The report outlines 10 approaches for agency leaders and managers to bridging existing gaps in understanding between younger employees and their older colleagues, many of which can be pursued fruitfully by the young as well as their managers and senior leaders. They are:

  • Recognise and nurture new ideas and creative thinking.
  • Understand that the boundaries of the office have shifted.
  • Maintain a real open-door policy.
  • Show young employees how they can grow.
  • Shift the focus from the bottom-line to people.
  • When thinking about benefits, put yourself in the shoes of young people.
  • Stimulate intergenerational conversation.
  • Be a corporate citizen.
  • Re-evaluate and renew relationships with labour unions.
  • Eliminate gender and culture-related inequities.

The Public Policy Forum (PPF) is an independent, not-for-profit organisation established in 1987 which seeks to improve the quality of government in Canada. The report was researched and written by Vinod Rajasekaran, a Research Associate with the PPF.


Issue No. 4

Issue No. 4 focused on the implications of the increased involvement in Asia required by the APS as a result of the Government's ‘Asian Century’ agenda. The articles in this edition highlight the need to look beyond languages to understanding of the traditions and practices that inform Asian systems of public administration. The article highlighted is by Professor Helen Sullivan and provides a view on how the Asian Century might influence the shape of the APS and what opportunities this offers for training and professional development for APS employees.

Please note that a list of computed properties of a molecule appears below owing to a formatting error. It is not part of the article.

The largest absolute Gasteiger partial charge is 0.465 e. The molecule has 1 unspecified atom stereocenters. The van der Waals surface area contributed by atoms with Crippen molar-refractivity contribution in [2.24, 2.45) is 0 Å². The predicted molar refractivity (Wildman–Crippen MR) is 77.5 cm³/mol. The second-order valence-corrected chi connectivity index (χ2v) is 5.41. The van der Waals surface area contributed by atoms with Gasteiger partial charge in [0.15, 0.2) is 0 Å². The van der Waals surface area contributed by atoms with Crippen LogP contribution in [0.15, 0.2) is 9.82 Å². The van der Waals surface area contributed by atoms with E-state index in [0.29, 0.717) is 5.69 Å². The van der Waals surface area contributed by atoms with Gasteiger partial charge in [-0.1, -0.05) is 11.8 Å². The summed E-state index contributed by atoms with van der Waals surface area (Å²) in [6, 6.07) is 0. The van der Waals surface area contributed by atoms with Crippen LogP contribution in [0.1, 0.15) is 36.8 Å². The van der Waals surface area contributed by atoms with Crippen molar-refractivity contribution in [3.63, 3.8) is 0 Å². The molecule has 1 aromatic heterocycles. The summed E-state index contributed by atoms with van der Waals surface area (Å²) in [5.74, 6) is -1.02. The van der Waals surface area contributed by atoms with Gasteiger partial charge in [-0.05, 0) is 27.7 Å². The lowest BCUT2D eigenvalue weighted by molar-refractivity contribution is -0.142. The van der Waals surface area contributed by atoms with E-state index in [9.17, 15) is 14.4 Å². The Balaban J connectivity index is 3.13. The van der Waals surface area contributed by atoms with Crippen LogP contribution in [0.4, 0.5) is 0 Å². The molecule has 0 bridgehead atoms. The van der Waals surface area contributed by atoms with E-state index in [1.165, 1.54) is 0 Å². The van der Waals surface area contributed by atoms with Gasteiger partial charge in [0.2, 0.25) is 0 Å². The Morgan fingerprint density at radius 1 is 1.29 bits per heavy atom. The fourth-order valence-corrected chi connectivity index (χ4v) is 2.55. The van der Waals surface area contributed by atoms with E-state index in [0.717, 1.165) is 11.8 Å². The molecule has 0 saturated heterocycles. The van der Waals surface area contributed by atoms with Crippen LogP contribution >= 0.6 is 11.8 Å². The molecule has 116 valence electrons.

‘Looking to Asia to Reform Australia's Public Service’

Helen Sullivan, ‘The Conversation’, 23 November 2012. (download the report)

Professor Sullivan analyses what the ‘Asian Century’ will mean for Australian public administration. She begins by observing that this is not usually the first question that comes to people's minds when they ponder the implications of the shift in economic and political power from West to East. But she adds that it is a more important question than it sounds. For this reason, the authors of the ‘Australia in the Asian Century’ White Paper proposed that by 2025, a third of the senior leadership of the APS will need to have a trenchant knowledge of Asia. The author acknowledges that this will require a new approach to the continuing professional development of APS staff, including building in opportunities to study and work across Asia as a matter of course. She sees this as a significant practical and cultural challenge for a country more accustomed to receiving study delegations from Asian countries than in sending them. Professor Sullivan also notes that closer attention will have to be paid to the content of public education so that all potential APS employees have a much better grounding in Asian languages, histories and cultures than has hitherto been the case.